By late 1989 the cold war was winding down and ‘Star Wars' was essentially dead. Even if the immense technical problems of developing an operational missile defense could be overcome, it had become possible to reduce or eliminate the ballistic missile threat using treaties rather than technology. Total development cost of ALS was estimated as $15 billion through its first flight in 1998, and the low launch rates expected in the absence of a massive Star Wars deployment could not pay back this investment, even with a substantial reduction in costs per launch. By 1990 the program was reduced to a $150 million per year propulsion development effort. However the technologies identified for use in ALS would be found in 1990's upgrades to the space shuttle, the USAF Evolved Expendable Launch Vehicle program, and numerous commercial booster programs and proposals.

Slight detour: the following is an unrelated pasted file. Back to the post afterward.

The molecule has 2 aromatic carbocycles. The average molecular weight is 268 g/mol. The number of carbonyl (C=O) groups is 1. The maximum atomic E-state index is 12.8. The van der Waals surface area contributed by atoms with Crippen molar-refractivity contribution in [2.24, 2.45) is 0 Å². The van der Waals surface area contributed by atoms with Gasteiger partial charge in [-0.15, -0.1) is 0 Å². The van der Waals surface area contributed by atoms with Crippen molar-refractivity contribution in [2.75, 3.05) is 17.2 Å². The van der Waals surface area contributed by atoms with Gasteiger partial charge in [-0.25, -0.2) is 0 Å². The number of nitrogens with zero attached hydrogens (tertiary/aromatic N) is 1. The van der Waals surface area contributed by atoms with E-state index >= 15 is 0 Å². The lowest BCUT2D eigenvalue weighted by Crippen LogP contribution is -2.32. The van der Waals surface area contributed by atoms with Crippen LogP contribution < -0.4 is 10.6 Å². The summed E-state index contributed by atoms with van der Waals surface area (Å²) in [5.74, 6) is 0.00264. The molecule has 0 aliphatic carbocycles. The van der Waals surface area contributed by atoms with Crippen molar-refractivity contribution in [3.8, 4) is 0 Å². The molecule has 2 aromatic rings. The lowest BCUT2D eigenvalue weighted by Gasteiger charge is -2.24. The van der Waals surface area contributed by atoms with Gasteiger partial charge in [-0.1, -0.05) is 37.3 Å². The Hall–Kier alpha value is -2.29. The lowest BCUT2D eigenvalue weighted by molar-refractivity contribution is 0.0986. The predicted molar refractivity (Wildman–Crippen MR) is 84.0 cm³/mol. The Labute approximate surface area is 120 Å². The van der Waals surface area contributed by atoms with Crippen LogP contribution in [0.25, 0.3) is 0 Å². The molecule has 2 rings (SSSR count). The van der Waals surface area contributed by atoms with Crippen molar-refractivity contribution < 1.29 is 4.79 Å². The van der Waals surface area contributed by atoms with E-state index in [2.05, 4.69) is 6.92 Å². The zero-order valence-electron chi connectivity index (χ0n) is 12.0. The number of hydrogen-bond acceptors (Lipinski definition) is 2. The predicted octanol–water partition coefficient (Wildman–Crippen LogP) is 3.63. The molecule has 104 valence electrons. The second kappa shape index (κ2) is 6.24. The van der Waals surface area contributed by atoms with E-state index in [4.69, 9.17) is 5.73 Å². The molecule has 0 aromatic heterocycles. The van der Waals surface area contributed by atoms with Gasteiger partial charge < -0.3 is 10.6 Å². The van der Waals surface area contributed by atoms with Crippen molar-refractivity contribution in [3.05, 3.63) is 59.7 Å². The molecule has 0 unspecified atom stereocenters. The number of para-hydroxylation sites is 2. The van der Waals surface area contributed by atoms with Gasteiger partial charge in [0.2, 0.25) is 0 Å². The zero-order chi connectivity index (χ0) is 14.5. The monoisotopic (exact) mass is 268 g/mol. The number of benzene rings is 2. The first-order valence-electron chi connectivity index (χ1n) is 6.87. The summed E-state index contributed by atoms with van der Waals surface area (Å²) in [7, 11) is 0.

Launch Price $: 141.000 million in 1991 dollars.

Stage Data - ALS

  • Stage 0. 2 x ALS. Gross Mass: 780,000 kg (1,710,000 lb). Empty Mass: 60,000 kg (132,000 lb). Thrust (vac): 15,477.159 kN (3,479,404 lbf). Isp: 435 sec. Burn time: 195 sec. Isp(sl): 330 sec. Diameter: 8.70 m (28.50 ft). Span: 8.70 m (28.50 ft). Length: 60.00 m (196.00 ft). Propellants: Lox/LH2. No Engines: 6. Engine: STME. Other designations: Advanced Launch System Core. Status: Study 1988.
  • Stage 1. 1 x ALS. Gross Mass: 780,000 kg (1,710,000 lb). Empty Mass: 60,000 kg (132,000 lb). Thrust (vac): 15,477.159 kN (3,479,404 lbf). Isp: 435 sec. Burn time: 195 sec. Isp(sl): 330 sec. Diameter: 8.70 m (28.50 ft). Span: 8.70 m (28.50 ft). Length: 60.00 m (196.00 ft). Propellants: Lox/LH2. No Engines: 6. Engine: STME. Other designations: Advanced Launch System Core. Status: Study 1988.

AKA: Advanced Launch System.
Status: Cancelled 1988.